1971 Super Bee Dodge Charger

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    '71 Charger Super Bee

   Russell Morgan - GY8 383, Auto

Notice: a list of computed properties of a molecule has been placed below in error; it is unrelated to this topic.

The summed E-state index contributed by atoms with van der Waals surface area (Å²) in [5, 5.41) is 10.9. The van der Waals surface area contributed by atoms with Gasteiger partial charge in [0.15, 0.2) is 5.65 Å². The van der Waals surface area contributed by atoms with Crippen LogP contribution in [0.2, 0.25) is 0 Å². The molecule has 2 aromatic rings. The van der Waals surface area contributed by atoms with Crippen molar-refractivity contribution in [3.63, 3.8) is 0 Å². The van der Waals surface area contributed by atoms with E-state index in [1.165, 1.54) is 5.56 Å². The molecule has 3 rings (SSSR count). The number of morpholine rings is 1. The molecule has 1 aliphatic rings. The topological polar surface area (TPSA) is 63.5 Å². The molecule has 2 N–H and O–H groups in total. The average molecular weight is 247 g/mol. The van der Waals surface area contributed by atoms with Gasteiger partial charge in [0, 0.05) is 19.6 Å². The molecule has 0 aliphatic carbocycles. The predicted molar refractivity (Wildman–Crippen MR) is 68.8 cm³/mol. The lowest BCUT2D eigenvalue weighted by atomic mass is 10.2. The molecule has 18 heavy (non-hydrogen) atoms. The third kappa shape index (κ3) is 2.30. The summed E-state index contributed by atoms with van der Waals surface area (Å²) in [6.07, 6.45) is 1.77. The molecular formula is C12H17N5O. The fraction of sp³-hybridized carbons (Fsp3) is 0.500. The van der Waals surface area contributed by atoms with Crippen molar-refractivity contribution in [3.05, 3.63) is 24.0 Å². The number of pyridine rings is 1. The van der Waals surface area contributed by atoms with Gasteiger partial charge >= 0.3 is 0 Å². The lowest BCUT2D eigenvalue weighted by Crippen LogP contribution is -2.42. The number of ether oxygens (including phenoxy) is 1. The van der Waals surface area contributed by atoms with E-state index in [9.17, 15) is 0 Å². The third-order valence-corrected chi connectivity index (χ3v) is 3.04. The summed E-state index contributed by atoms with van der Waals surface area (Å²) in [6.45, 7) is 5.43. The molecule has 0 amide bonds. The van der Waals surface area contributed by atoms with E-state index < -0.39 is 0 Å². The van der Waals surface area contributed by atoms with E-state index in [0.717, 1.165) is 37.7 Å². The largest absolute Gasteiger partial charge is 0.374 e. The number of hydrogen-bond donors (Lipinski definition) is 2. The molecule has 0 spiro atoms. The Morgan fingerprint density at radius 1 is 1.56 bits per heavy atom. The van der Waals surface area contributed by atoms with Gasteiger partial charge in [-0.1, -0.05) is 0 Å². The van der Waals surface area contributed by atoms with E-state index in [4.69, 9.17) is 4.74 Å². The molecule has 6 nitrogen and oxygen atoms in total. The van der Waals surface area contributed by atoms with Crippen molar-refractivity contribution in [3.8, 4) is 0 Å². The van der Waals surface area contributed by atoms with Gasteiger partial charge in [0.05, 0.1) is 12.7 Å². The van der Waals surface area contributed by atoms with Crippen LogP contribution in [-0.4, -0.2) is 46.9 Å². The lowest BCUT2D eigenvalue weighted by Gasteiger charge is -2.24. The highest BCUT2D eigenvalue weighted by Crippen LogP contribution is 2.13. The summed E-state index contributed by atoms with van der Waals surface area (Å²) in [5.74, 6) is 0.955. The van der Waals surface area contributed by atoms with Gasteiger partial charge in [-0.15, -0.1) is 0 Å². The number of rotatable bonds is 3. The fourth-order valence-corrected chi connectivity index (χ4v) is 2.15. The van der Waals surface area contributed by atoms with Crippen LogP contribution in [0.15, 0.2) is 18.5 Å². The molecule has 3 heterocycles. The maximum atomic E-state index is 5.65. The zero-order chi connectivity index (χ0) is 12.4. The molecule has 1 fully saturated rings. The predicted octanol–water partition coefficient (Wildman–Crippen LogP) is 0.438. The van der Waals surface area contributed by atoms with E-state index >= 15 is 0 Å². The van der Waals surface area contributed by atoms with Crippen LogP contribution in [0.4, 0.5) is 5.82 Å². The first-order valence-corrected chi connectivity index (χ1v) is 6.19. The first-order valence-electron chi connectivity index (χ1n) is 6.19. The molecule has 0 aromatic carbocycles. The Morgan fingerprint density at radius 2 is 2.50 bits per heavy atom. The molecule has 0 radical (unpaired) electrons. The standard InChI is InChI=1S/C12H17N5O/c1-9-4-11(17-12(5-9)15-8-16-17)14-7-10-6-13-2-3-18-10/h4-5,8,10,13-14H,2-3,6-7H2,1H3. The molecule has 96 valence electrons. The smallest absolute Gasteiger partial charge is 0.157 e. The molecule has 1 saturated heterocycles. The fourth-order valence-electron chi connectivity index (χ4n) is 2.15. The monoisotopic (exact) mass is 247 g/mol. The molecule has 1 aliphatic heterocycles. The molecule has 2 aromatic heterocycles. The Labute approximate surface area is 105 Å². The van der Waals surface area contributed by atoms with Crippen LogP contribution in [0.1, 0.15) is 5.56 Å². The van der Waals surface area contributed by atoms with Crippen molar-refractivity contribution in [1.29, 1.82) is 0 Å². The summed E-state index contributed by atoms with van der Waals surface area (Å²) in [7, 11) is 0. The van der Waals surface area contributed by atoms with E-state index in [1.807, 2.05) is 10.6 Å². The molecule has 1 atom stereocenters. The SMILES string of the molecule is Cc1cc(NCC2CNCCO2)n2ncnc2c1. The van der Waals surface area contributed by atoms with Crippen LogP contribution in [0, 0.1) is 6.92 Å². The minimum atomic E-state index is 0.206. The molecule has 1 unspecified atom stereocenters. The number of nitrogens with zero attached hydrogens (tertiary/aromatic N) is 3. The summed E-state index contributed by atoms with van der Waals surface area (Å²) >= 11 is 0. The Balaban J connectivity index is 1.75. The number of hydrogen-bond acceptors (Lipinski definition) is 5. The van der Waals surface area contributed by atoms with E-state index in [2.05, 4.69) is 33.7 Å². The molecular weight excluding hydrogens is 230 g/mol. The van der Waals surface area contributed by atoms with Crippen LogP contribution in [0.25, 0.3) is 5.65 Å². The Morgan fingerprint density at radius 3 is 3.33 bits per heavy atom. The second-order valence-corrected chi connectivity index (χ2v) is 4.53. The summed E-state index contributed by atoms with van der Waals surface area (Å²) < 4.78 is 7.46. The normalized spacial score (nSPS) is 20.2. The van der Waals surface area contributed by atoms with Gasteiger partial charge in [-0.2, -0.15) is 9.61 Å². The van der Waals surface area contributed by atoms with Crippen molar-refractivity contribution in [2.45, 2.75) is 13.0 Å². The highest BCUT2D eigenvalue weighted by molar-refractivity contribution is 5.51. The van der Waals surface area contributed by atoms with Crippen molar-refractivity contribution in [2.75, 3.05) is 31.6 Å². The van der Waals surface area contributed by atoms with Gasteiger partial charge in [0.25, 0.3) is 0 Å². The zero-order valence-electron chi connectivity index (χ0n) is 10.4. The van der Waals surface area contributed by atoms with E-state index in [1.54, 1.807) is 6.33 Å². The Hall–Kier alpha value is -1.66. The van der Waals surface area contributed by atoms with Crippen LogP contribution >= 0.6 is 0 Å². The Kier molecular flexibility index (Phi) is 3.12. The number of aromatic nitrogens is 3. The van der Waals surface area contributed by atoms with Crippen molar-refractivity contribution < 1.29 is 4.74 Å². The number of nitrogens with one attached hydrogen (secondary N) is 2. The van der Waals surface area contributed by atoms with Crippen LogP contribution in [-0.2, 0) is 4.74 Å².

I have been a big Mopar advocate all my life, and have bought and sold hundreds of them, but have never considered selling my 'Bee. It's not as pretty as some of the others on your sight, because it is a survivor. And I truly mean a survivor. It is still in pretty good shape to have not been babied, but it has not lived out in the weather either. I have hesitated restoring it, because I know where every ding and scratch came from, when and how. You know, a life time of memories. My car was like an Iron Eagle around me. No one drove my car except me, and if I was not able to drive, it was parked until I could drive. The big problem was that I didn't like to park it, so I drove it, and drove it hard. A little over a year after I bought it. I spun a bearing, and had to park it for a while. So I quit college, got a job, and took out a loan at the bank just to spend on my car. The motor and trans was pulled and rebuilt like no other street cars were built back then. With a little help from Petty Enterprise, we built my 383 to turn nine grand on the street, and we really made it happen. You see, when you grow up in North Carolina, in the heart 'Shine country, you learn a few things about fast cars, and the people that know how make them go fast, and stay on the road. We set my car up for top end fun, not quarter mile duty. The suspension was up graded and lowered and the rear deck spoiler was adjusted for max down force. The trans was built to take anything I could give it. I mean, it would shift manually up or down at any speed or RPM, but could still be put in Drive and it would shift automatically. So the way I drove it when racing top end was like this. From 0 to 65 in first, from 65 to 125 in second and at 125 bump it into drive and have the entire power band ahead of me. It would start starving for fuel after 165. The 950 cfm Holley couldn't keep up. I started to up grade to more carburetion, but I was out of money by then. I drove it this way for a couple of year, spun another bearing, so I parked it for a while and finished college. After college, and landing a career job, I pulled the Bee out of storage and dropped in a nice 440 with a six pack and started driving it back and forth to work from time to time. I used it to date on, and even proposed to my wife in it. After I got married, my wife drove it to work a few time a week in nice weather, but the local bow ties and blue ovals worried the crap out of her. So I put in a set of 3.91:1 gears and taught her how to "Drive" it. They all soon backed off!. Well after a few years of fun, life began to happen. You know, kids, a house, deaths, divorce, etc. Still I hung on to the bee. Hell, it was the only thing I had left after the divorce, except my tools and cloths. So I have moved several times, changed jobs a few times, changed wives a few time, owned and sold many great Mopars, but the only real constant has been the Superbee. I will most likely get started bringing it back to life again within the next year. It's past time, and it deserves it's time in the lime light, and on the streets once again.

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